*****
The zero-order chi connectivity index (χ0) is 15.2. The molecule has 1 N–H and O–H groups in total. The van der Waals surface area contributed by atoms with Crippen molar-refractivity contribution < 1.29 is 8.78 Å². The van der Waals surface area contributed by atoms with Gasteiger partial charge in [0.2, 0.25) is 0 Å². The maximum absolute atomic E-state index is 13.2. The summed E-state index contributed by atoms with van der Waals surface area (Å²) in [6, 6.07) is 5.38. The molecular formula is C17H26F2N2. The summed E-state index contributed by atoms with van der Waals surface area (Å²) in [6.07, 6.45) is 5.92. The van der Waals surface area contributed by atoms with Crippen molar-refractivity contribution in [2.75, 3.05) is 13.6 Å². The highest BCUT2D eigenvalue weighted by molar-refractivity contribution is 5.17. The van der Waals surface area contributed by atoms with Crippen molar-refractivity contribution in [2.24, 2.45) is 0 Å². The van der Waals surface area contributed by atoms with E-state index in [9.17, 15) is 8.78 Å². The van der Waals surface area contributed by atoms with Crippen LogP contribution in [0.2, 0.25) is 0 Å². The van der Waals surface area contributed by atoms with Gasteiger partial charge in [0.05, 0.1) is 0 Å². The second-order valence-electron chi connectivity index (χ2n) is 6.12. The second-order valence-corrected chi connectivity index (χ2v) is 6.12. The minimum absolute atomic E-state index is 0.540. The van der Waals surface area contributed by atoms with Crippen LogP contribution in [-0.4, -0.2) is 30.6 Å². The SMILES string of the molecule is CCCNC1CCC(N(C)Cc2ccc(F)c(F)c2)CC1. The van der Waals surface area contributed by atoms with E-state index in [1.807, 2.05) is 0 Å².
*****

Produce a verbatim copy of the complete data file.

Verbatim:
The zero-order chi connectivity index (χ0) is 15.2. The molecule has 1 N–H and O–H groups in total. The van der Waals surface area contributed by atoms with Crippen molar-refractivity contribution < 1.29 is 8.78 Å². The van der Waals surface area contributed by atoms with Gasteiger partial charge in [0.2, 0.25) is 0 Å². The maximum absolute atomic E-state index is 13.2. The summed E-state index contributed by atoms with van der Waals surface area (Å²) in [6, 6.07) is 5.38. The molecular formula is C17H26F2N2. The summed E-state index contributed by atoms with van der Waals surface area (Å²) in [6.07, 6.45) is 5.92. The van der Waals surface area contributed by atoms with Crippen molar-refractivity contribution in [2.75, 3.05) is 13.6 Å². The highest BCUT2D eigenvalue weighted by molar-refractivity contribution is 5.17. The van der Waals surface area contributed by atoms with Crippen molar-refractivity contribution in [2.24, 2.45) is 0 Å². The van der Waals surface area contributed by atoms with E-state index in [9.17, 15) is 8.78 Å². The van der Waals surface area contributed by atoms with Crippen LogP contribution in [0.2, 0.25) is 0 Å². The van der Waals surface area contributed by atoms with Gasteiger partial charge in [0.05, 0.1) is 0 Å². The second-order valence-electron chi connectivity index (χ2n) is 6.12. The second-order valence-corrected chi connectivity index (χ2v) is 6.12. The minimum absolute atomic E-state index is 0.540. The van der Waals surface area contributed by atoms with Crippen LogP contribution in [-0.4, -0.2) is 30.6 Å². The SMILES string of the molecule is CCCNC1CCC(N(C)Cc2ccc(F)c(F)c2)CC1. The van der Waals surface area contributed by atoms with E-state index in [1.807, 2.05) is 0 Å².